If we do not grab this opportunity now, to improve and expand the usage and literary work, we will kill the language ...says Malaysia's new National Literature Laureate : Datuk Dr Mohd Anuar Rethwan (who writes as Anwar Ridhwan) and Siti Nurbaiyah Nadzmi interviews him in The New Straits Times.
The appointment was, apparently, not without controversy.
His writings include poems, essays, and short stories (his favourite genre) in which :
... he delves into the theme of modernity and has always been critical of changing lifestyles and values.Some years back I did read, and enjoy, Anwar's first novel, Hari Hari Terakhir Seorang Seniman, translated into English as The Last Days of An Artist by Harry Aveling. The novel depicts a nomadic storyteller who moves between villages telling traditional tales in the days before the Second World War.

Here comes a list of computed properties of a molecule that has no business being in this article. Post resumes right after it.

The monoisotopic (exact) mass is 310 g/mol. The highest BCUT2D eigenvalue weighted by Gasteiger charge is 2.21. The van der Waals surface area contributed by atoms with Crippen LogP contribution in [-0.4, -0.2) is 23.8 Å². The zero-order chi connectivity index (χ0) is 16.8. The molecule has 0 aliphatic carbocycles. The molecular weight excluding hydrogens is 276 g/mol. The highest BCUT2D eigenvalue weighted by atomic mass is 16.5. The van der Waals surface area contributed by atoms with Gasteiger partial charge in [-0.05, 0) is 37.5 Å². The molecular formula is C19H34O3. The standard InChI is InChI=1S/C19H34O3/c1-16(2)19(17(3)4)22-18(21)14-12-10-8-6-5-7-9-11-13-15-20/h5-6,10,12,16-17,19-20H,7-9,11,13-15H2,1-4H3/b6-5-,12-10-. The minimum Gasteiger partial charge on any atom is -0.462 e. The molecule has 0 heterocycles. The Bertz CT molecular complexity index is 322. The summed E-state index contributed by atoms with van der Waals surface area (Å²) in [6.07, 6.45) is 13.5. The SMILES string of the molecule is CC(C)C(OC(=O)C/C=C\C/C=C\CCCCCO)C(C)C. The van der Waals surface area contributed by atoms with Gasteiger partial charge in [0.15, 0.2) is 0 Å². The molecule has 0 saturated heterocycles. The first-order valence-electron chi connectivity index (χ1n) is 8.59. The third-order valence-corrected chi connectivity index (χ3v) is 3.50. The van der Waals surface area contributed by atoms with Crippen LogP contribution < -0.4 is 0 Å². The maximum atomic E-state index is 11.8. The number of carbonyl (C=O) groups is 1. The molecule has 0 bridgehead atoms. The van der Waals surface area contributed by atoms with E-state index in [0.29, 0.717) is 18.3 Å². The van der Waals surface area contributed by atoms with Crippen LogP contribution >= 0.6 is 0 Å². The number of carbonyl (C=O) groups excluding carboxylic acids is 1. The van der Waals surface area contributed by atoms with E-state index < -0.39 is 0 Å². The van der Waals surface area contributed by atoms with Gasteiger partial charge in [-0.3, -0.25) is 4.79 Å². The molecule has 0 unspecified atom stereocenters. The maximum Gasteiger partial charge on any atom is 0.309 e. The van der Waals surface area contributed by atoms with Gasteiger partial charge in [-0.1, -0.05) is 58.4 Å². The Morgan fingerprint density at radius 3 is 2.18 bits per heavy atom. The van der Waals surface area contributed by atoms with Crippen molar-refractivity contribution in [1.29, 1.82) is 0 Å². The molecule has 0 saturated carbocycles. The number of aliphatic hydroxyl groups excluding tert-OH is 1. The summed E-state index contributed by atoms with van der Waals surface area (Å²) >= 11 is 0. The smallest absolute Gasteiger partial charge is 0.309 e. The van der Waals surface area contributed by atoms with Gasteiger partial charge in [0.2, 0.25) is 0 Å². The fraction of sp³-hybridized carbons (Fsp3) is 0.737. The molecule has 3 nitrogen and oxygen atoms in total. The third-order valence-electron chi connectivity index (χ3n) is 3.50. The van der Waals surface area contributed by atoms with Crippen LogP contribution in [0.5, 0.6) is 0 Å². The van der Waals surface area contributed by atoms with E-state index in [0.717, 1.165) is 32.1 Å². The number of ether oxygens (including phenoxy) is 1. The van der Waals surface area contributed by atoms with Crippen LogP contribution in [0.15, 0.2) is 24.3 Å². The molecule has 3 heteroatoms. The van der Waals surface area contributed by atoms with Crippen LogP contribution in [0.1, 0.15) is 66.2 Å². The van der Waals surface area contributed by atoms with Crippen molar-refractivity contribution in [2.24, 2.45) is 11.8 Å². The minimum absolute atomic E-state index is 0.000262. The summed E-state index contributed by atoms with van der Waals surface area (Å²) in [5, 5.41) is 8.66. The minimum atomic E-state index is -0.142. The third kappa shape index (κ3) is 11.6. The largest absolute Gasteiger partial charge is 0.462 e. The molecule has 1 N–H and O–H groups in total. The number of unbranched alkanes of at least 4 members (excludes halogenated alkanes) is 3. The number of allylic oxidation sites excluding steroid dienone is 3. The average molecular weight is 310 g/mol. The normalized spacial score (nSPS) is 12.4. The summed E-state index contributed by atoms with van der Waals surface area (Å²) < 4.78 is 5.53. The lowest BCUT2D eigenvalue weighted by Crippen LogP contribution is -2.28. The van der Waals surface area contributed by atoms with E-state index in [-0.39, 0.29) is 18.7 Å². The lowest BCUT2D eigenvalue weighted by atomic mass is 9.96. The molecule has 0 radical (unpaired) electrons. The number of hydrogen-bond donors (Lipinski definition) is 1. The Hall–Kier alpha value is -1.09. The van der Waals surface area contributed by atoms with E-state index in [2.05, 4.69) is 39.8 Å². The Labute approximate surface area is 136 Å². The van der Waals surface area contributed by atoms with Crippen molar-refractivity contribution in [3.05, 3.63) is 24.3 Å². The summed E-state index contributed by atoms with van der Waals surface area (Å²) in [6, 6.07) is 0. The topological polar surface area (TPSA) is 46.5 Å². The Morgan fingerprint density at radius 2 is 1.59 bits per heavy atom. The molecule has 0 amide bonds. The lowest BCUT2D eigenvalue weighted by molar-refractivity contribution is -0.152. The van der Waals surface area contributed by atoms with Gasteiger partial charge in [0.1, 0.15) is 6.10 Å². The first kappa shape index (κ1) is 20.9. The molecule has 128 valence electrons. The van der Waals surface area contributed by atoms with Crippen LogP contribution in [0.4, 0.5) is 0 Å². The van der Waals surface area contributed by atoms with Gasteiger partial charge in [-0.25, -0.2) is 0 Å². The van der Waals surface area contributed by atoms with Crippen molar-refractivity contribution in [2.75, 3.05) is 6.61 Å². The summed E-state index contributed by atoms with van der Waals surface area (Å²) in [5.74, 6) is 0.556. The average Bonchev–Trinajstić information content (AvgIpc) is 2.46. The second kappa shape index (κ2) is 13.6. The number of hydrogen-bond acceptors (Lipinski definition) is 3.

In 1998 he wrote Naratif Ogonshotoa, a novel comprising 10 interlinked short stories :
... a magical tale of a fictitious kingdom torn by economic upheaval and political greed.He says of the current flood of romantic Malay novels :
It is a healthy trend to publish popular fiction ... Because down the road the writers will want to write something more challenging, and the readers will develop their individual preferences. ... Eventually the market will offer what the reader wants and more genres will be available in the bookstores.He also makes the point that :
Malay literature does not belong to the Malays alone ...and predicts that in 10 year's time the laureate's mantel will fall to one of the many prolific non-Malay writers, naming Lim Swee Tin, Jong Chian Lai, Uthaya Sankar, Saroja Theavy Balakrishnan and Soo Cham as possible successors.